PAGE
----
The three other pitching prospects are still buried in the low levels of the minors, so it’s impossible to say when (or if) they will ever progress.  But seeing Rollins demoted from AAA to AA and Musgrove and Comer both struggling in single-A can’t be a good sign.  Yes both of them are still only 21 and have a lot of time to develop, but for context consider that Marcus Stroman (23) and Aaron Sanchez (21) are both with the Blue Jays now, and Daniel Norris (21) is in AA.

So at this point in time, I am giving a slight edge to Toronto.  If Happ can toss a few more outings like he did last night, that edge might open wider.

Three Things From Week Sixteen

Weekly Things 21 July 2014 | 0 Comments



If there’s one word to describe the beginning of the second half for the Jays it would be promising.  Sure they were shut down by Yu Darvish on Friday night, but they responded with two straight wins, scoring 13 runs in the process.

Of course, there is always a caveat.  In this case there are two.  The first is that the Rangers are one of the worst teams in baseball and have been decimated by injuries.  The second is that the Jays actually lost ground to New York, Tampa Bay, and Boston, and are now almost closer to last than they are to first.

But hey – a series win is a series win.  Now it’s time to go out and sweep Farrell and the Red Sox.

Here are three things from week 16:

Week 16: July 14 – July 20

Record: 2 – 1

1. Colby vs. Colby

Colby Lewis used to be a good pitcher for the Texas Rangers.  From 2010 – 2012 he pitched over 500 innings with a sub 4.00 ERA, and made it to two World Series.  But he missed all of 2013 and has been absolutely terrible thus far in 2014: 6.37 ERA and a 1.84 WHIP in 89 IP.  So maybe he was just frustrated on Saturday, because I can’t truly believe that he would be that stupid.

With the Jays up by two in the fifth, Colby Rasmus came to the plate with two out and the bases empty.  The Rangers were playing an extreme pull shift against Rasmus, so he decided to simply bunt to the wide open left side of the infield and trot to first.  If your opponents are going to give you a hit, why not take it?

Except that’s not how Lewis saw it (via and Big League Stew):

“I told [Rasmus] I didnt’ appreciate it.  You’re up by two runs with two outs and you lay down a bunt.  I don’t think that’s the way the game should be played.  I felt like you have a situation where there is two outs, you’re up two runs, you have gotten a hit earlier in the game off me, we are playing the shift, and he laid down a bunt basically simply for average.  He didn’t steal within the first two pitches to put himself in scoring position.  That tells me he is solely looking out for himself, and looking out for batting average.  And I didn’t appreciate it.”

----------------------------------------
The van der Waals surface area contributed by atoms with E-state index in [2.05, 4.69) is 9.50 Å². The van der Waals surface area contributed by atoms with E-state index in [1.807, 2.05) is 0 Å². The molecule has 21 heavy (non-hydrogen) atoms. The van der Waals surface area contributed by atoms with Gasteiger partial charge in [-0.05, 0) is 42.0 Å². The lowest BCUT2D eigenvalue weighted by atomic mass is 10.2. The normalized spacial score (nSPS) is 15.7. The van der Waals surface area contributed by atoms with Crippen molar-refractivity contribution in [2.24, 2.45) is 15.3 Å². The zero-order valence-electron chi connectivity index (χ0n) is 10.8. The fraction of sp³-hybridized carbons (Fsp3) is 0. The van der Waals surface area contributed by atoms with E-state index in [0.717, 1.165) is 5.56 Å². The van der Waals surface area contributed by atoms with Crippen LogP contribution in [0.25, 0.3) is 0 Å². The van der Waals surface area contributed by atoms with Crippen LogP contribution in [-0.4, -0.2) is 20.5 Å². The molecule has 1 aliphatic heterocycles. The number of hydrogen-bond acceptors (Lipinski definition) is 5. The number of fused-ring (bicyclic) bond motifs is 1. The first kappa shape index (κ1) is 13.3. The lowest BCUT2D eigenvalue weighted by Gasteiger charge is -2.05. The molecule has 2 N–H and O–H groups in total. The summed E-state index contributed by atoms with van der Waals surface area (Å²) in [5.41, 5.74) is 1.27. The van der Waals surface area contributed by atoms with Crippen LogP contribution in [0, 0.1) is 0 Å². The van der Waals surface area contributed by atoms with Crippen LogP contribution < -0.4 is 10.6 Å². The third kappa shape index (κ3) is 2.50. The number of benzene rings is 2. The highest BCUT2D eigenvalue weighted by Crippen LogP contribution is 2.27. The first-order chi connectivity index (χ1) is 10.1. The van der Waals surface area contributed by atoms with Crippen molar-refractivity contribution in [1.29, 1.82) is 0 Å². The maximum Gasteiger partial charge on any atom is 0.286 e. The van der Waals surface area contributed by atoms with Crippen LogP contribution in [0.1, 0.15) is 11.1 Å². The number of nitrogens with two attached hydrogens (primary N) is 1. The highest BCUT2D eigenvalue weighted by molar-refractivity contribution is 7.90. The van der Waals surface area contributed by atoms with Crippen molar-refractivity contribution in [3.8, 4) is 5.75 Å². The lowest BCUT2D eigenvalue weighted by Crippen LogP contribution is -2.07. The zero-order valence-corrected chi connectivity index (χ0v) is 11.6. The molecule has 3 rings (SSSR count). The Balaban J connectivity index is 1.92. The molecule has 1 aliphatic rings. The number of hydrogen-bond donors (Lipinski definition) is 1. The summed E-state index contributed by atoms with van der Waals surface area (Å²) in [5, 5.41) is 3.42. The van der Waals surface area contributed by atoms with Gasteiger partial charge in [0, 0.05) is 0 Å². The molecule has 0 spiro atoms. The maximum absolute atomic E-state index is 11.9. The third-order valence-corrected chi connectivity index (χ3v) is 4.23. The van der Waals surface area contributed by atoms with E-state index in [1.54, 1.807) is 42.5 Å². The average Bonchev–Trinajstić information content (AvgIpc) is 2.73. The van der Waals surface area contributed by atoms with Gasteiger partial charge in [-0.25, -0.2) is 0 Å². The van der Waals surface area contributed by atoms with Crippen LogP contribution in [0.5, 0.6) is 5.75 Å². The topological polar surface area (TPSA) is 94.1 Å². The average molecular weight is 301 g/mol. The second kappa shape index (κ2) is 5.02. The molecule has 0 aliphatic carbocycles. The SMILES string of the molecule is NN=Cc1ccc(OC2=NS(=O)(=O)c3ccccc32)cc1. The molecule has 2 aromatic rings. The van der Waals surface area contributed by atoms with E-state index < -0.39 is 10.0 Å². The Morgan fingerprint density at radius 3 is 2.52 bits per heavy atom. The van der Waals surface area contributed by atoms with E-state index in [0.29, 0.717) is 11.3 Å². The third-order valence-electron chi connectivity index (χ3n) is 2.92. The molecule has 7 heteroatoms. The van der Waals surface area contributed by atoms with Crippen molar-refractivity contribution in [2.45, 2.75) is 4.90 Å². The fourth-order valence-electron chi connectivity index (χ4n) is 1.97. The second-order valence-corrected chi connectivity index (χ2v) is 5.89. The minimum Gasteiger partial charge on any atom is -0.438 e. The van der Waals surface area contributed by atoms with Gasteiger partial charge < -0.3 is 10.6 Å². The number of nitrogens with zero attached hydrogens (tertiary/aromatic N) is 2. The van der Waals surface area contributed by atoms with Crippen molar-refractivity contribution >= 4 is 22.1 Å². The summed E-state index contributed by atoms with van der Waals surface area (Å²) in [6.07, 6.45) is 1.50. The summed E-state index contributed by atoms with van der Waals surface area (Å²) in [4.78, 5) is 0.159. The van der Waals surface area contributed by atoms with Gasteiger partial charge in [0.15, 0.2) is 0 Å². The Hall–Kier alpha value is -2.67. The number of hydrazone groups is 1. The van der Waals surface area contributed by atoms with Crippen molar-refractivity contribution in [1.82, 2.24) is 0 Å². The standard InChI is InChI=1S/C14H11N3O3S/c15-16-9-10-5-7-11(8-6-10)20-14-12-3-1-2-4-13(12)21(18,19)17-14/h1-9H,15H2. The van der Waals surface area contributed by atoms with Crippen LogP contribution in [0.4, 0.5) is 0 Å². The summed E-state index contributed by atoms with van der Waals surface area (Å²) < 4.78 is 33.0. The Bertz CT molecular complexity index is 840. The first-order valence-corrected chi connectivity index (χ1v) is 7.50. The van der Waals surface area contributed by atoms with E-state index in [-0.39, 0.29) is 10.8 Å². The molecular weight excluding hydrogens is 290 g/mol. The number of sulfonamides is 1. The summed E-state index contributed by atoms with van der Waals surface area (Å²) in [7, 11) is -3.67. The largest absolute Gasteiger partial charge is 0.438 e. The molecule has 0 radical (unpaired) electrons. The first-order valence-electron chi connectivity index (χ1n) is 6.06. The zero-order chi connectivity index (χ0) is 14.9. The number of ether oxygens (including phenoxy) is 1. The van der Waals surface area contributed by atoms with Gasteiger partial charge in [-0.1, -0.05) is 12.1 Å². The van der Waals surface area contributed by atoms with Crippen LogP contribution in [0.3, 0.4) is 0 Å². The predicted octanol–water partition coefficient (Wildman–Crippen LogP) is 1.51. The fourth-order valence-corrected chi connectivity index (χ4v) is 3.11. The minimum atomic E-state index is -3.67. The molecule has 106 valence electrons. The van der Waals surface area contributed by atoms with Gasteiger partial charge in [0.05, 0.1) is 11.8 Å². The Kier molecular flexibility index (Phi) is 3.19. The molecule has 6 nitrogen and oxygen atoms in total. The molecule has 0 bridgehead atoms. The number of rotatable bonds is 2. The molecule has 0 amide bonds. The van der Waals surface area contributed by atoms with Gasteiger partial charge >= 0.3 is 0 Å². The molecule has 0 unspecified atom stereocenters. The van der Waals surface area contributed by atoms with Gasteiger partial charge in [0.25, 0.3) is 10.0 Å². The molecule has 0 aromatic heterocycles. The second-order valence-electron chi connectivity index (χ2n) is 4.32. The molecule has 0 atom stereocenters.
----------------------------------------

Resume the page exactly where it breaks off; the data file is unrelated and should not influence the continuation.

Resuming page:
First of all – what?  As many other writers have pointed out, there are so many things wrong with that statement.  For one, the “unwritten rules of baseball” shouldn’t apply here.  I can see if Toronto was up 10-0 in the 8th inning that Rasmus would be better off not bunting.  But with a 2-0 lead in the 5th, when your team has been struggling for weeks to score runs?  No, not at all.  In fact, what Rasmus did was just the opposite of what Lewis thought – it was good, smart baseball.

For what it’s worth, Ramsus refused to be drawn into a war of words, simply saying he was trying to help his team win.

As for Lewis?  He’s an idiot.

2. Mune Up…

It’s no secret that the Blue Jays are struggling mightily to score runs right now.  Injuries to Lawrie, Lind, and Encarnacion have placed three of the team’s top-5 hitters on the shelf, and have forced the rest of the roster to step up.  What is not surprising is that the lineup has not been able to do so on a consistent basis.

However, what is surprising is that one man HAS been able to step up.  No, it’s not Bautista, or Reyes, or Rasmus.  It’s not Navarro or Kratz or Cabrera.  That man is none other than Munenori Kawasaki.  Since being recalled on  June 17 to replace Lawrie, the normally light-hitting Kawasaki has been hitting the ball a ton.  Sure he still doesn’t have a lot of power, but a .300 average and .351 OBP have rewarded him with a bump up to the #2 spot in the batting order.